Revisiting the historical polarizations in our history and culture also feels like part of my “reacquainting” after living outside the U.S. for more than four years. It hurts, but it is an honest look. Like, “Right, what role do I have as a citizen to make sure we keep moving farther away from this shameful past? And that we don’t repeat our old mistakes?” What is the law during one period looks in retrospect inhumane and horrifying, and we’ve seen this again and again.

Understanding and being sensitive to the legacy of slavery is only one aspect of the broader social constructs of that day and historical interest of visiting Harpers Ferry, but an important one to be sure. There is a lot of other Civil War history, glimpses of how life used to be more than 200 years ago, and information about the competition between the shipping and railroad industries to be first to move goods along the eastern seaboard and beyond.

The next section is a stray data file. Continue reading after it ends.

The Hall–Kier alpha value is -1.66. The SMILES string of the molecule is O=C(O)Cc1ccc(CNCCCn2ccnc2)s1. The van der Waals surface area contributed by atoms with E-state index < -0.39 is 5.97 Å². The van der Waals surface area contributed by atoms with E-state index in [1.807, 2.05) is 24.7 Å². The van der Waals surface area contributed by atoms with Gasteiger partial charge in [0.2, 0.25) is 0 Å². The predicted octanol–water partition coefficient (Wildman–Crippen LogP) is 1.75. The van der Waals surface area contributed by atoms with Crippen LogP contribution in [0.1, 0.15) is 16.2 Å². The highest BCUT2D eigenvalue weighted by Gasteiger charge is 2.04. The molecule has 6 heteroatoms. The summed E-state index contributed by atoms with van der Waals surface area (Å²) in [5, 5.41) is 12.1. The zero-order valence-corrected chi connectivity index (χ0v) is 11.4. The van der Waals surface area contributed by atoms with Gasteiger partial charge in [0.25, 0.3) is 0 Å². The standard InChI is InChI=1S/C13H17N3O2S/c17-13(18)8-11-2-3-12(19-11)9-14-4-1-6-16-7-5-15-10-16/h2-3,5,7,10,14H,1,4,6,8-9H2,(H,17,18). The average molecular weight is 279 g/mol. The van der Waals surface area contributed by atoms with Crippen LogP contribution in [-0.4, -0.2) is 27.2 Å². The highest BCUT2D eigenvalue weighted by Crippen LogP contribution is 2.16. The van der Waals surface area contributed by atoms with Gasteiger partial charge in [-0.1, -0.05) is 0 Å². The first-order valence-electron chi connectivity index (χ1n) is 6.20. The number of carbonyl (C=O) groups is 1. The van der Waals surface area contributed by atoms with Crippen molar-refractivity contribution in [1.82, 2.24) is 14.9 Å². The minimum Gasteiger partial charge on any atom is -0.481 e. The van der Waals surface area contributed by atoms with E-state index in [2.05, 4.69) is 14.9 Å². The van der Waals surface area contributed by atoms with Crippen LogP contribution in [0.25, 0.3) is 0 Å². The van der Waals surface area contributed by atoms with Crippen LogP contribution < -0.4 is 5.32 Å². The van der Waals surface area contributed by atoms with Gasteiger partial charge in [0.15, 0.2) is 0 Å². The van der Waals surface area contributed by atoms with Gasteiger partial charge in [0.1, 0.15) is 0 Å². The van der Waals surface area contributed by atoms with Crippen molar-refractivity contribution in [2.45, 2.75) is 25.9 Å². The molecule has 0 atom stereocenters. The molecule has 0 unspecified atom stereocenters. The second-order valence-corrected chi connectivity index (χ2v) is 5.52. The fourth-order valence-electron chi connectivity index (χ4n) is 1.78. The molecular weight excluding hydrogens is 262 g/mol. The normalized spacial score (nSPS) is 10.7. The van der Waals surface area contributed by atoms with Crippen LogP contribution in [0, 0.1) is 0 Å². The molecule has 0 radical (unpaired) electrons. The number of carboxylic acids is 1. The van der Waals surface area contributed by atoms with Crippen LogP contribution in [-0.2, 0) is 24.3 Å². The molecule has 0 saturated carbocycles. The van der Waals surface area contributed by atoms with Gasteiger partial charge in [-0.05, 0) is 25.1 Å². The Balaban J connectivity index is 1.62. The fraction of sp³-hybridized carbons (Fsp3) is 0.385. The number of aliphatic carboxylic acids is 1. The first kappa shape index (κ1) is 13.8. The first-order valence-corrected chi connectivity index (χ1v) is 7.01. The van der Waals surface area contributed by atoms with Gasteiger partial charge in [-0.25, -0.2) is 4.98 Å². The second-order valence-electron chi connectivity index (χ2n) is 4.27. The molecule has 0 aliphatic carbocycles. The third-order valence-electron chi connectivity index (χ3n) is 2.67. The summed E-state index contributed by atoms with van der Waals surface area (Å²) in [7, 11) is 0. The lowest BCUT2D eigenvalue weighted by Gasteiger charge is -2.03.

I neglected to take any pictures at the John Brown Wax Museum, but it brought the battle to life in a really cool way. Seeing John Brown with his head held high at the gallows and his weeping wife in the background made me feel proud of his sacrifice, and the way he stood up for what he believed in, even though it cost him his life and the lives of numerous relatives.

Enjoying hot chocolate and hot apple cider on a cool autumn day in Harpers Ferry, WV

I wasn’t fully ready for all the hills in this town – we climbed the equivalent of hundreds of stairs to get to the cemetery, but it was definitely worth it. What a view!

Harpers Ferry, WV

The railroad and shipping industries used to compete in this area – based on the canal and train tracks in the photo, who do you think succeeded?

Potomac River Trail between VA and MD